One of the places we’re looking to for cash our federal and private education grants. We just missed a couple of federal grants in February. There just wasn’t enough time to prepare the type of proposal that’s expected. An RFP from the Gates Foundation was recently publicized and we’re making a concerted effort to complete a proposal for this grant.

In the area of product development, we’ve brought in a new team member that has a learning science and assessment science background. We’re working to redesign existing processes to ones based on IF constructs. This process has just begun.

This has led me to think about our business model. We’ve been discussing the possibility of offering all of our content for free and charging for the assessment and reporting features. These are the features that teachers and administrators would use to evaluate their students progress in areas that can be measured against the new Common Core State Standards. What do we gain by offering our stories for free? What do we lose? These are the questions we’re asking ourselves.

In other news, I am going to add maps and hints to the existing online version of The Shadow in the Cathedral and make it permanently apart of the Textfyre learning structure. It will remain free. I also plan to promote it towards classroom supplemental reading use.

One of our other team members is actively working relationships with teachers to test our service. This is an ongoing struggle since teachers have very little time. If you know a teacher that would be interested in helping us work through piloting, please send them my way. We’re focused on 4th through 8th grade.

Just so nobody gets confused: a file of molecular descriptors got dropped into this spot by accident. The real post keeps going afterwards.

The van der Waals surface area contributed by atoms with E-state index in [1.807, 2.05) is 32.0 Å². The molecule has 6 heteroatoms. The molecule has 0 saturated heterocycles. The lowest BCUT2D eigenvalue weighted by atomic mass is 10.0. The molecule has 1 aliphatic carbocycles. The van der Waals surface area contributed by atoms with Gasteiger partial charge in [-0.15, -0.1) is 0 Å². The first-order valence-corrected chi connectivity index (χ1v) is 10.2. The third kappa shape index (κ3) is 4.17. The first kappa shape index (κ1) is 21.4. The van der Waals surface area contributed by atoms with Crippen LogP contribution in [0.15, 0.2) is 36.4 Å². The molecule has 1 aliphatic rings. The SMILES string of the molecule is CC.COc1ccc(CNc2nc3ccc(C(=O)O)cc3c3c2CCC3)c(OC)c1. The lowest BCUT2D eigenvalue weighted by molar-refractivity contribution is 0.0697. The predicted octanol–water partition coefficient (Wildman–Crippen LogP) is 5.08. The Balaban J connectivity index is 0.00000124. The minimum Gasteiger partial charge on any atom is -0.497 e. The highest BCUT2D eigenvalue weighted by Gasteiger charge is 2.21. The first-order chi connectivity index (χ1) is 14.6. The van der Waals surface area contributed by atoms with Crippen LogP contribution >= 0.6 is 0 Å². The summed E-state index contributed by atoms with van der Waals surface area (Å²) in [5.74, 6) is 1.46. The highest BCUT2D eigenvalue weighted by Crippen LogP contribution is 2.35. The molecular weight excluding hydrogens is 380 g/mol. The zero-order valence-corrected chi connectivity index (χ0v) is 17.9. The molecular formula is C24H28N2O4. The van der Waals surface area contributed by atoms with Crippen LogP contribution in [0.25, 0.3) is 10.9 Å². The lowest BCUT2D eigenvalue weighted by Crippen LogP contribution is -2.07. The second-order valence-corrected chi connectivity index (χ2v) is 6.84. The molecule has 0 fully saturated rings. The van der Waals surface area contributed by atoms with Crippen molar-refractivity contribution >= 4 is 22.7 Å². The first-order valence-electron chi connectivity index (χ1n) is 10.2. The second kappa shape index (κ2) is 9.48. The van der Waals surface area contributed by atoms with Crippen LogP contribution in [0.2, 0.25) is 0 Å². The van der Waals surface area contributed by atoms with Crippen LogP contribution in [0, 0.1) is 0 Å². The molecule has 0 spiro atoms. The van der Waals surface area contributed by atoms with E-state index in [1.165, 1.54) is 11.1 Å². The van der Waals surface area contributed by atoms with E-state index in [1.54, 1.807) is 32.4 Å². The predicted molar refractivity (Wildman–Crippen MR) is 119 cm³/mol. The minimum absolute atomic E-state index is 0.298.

So the software I’m developing for the classroom is a hybrid of FyreVM and Zifmia technologies. There is a great deal of usability testing we need to do with students and teachers, but there is also a level of beating that I won’t be able to achieve through that process.

So I branched the code, ripped out all of the classroom features, and implemented a revised version of The Shadow in the Cathedral. If I can figure it out, I plan to do Secret Letter too, but that code is a mess.

You can play, for free, the online version of The Shadow in the Cathedral right now.

It’s a bit sluggish at times, although not terribly bad. It’s certainly usable. I’m considering a few tweaks to speed things up, but the performance is in large part a factor of the game’s size. It was not designed for a client-server platform…it was designed for a PC interpreter.

I have to thank Jimmy Maher for the Kindle port for a great deal of the bottlenecks being removed. Jimmy has a knack for finding bad Inform 7 code and rewriting it so that things perform well. This version of Shadow is a descendant of those changes.

The caveats I offer in playing it online includes the following:

  1. this does not change the price or availability of the Kindle, Android, or Hobbyist versions.